Category: Social Science

Racial Formation In The United States

Author : Michael Omi
ISBN : 0415908647
Genre : Social Science
File Size : 38.37 MB
Format : PDF, Mobi
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First published in 1986, Racial Formation in the United States is now considered a classic in the literature on race and ethnicity. This second edition builds upon and updates Omi and Winant's groundbreaking research. In addition to a preface to the new edition, the book provides a more detailed account of the theory of racial formation processes. It includes material on the historical development of race, the question of racism, race-class-gender interrelationships, and everyday life. A final chapter updates the developments in American racial politics up to the present, focusing on such key events as the 1992 Presidential election, the Los Angeles riots, and the Clinton administration's racial politics and policies.
Category: Social Science

More Than Black

Author : G. Reginald Daniel
ISBN : 1439904839
Genre : Social Science
File Size : 29.49 MB
Format : PDF
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In the United States, anyone with even a trace of African American ancestry has been considered black. Even as the twenty-first century opens, a racial hierarchy still prevents people of color, including individuals of mixed race, from enjoying the same privileges as Euro-Americans. In this book, G. Reginald Daniel argues that we are at a cross-roads, with members of a new multiracial movement pointing the way toward equality. Tracing the centuries-long evolution of Eurocentrism, a concept geared to protecting white racial purity and social privilege, Daniel shows how race has been constructed and regulated in the United States. The so-called one-drop rule (i.e., hypodescent) obligated individuals to identify as black or white, in effect erasing mixed-race individuals from the social landscape. For most of our history, many mixed-race individuals of African American descent have attempted to acquire the socioeconomic benefits of being white by forming separate enclaves or "passing." By the 1990s, however, interracial marriages became increasingly common, and multiracial individuals became increasingly political, demanding institutional changes that would recognize the reality of multiple racial backgrounds and challenging white racial privilege. More Than Black? regards the crumbling of the old racial order as an opportunity for substantially more than an improvement in U.S. race relations; it offers no less than a radical transformation of the nation's racial consciousness and the practice of democracy.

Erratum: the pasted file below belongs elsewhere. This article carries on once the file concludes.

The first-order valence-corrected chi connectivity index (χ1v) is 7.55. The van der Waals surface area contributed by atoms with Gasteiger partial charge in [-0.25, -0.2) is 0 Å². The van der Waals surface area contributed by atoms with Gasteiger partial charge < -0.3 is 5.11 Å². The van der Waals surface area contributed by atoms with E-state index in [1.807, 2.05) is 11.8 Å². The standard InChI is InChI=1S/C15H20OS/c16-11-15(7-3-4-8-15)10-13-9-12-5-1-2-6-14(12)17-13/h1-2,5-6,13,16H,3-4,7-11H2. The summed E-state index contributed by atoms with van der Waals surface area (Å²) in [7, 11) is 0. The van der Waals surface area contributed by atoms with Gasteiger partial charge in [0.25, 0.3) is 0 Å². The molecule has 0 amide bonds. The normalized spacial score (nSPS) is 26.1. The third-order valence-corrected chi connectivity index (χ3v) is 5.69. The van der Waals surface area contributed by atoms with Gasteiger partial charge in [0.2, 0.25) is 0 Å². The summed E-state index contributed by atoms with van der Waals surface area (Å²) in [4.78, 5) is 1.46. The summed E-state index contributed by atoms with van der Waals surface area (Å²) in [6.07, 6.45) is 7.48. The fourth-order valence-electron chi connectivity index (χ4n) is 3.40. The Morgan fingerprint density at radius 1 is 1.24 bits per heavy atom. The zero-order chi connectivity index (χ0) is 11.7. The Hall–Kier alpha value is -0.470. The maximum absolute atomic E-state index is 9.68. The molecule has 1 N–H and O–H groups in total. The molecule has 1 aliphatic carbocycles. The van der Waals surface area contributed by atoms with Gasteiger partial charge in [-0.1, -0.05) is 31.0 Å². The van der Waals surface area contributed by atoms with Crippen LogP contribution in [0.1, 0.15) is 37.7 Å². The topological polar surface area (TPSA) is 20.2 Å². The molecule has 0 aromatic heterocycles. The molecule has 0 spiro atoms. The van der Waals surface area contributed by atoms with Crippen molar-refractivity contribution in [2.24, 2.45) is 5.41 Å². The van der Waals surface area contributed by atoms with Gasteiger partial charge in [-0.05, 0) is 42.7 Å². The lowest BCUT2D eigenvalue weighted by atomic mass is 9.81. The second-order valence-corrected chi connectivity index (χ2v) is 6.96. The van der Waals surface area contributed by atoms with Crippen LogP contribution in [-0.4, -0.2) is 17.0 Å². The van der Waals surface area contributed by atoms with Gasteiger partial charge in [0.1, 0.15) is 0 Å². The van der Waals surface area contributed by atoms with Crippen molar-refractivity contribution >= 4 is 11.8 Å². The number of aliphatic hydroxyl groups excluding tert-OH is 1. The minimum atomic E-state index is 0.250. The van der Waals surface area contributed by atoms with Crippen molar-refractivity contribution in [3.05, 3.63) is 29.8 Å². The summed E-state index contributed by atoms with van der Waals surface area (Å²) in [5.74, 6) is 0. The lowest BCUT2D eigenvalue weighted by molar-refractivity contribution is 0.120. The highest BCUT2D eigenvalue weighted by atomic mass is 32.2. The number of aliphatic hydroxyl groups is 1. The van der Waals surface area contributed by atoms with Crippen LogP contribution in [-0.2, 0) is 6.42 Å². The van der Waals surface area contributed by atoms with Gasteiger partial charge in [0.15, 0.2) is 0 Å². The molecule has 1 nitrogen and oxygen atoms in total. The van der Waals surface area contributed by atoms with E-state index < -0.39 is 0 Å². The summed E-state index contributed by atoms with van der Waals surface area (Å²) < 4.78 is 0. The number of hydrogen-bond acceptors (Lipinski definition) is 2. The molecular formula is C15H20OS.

Category: Social Science

Manifest Destinies

Author : Laura E. Gómez
ISBN : 0814732038
Genre : History
File Size : 49.78 MB
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Watch the Author Interview on KNME In both the historic record and the popular imagination, the story of nineteenth-century westward expansion in America has been characterized by notions of annexation rather than colonialism, of opening rather than conquering, and of settling unpopulated lands rather than displacing existing populations. Using the territory that is now New Mexico as a case study, Manifest Destinies traces the origins of Mexican Americans as a racial group in the United States, paying particular attention to shifting meanings of race and law in the nineteenth century. Laura E. Gómez explores the central paradox of Mexican American racial status as entailing the law's designation of Mexican Americans as &#“white” and their simultaneous social position as non-white in American society. She tells a neglected story of conflict, conquest, cooperation, and competition among Mexicans, Indians, and Euro-Americans, the region’s three main populations who were the key architects and victims of the laws that dictated what one’s race was and how people would be treated by the law according to one’s race. Gómez’s path breaking work—spanning the disciplines of law, history, and sociology—reveals how the construction of Mexicans as an American racial group proved central to the larger process of restructuring the American racial order from the Mexican War (1846–48) to the early twentieth century. The emphasis on white-over-black relations during this period has obscured the significant role played by the doctrine of Manifest Destiny and the colonization of northern Mexico in the racial subordination of black Americans.
Category: History

Racial Subordination In Latin America

Author : Tanya Katerí Hernández
ISBN : 9781107024861
Genre : Law
File Size : 75.62 MB
Format : PDF, Kindle
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There are approximately 150 million people of African descent in Latin America yet Afro-descendants have been consistently marginalized as undesirable elements of the society. Latin America has nevertheless long prided itself on its absence of U.S.-styled state-mandated Jim Crow racial segregation laws. This book disrupts the traditional narrative of Latin America's legally benign racial past by comprehensively examining the existence of customary laws of racial regulation and the historic complicity of Latin American states in erecting and sustaining racial hierarchies. Tanya Katerí Hernández is the first author to consider the salience of the customary law of race regulation for the contemporary development of racial equality laws across the region. Therefore, the book has a particular relevance for the contemporary U.S. racial context in which Jim Crow laws have long been abolished and a "post-racial" rhetoric undermines the commitment to racial equality laws and policies amidst a backdrop of continued inequality.
Category: Law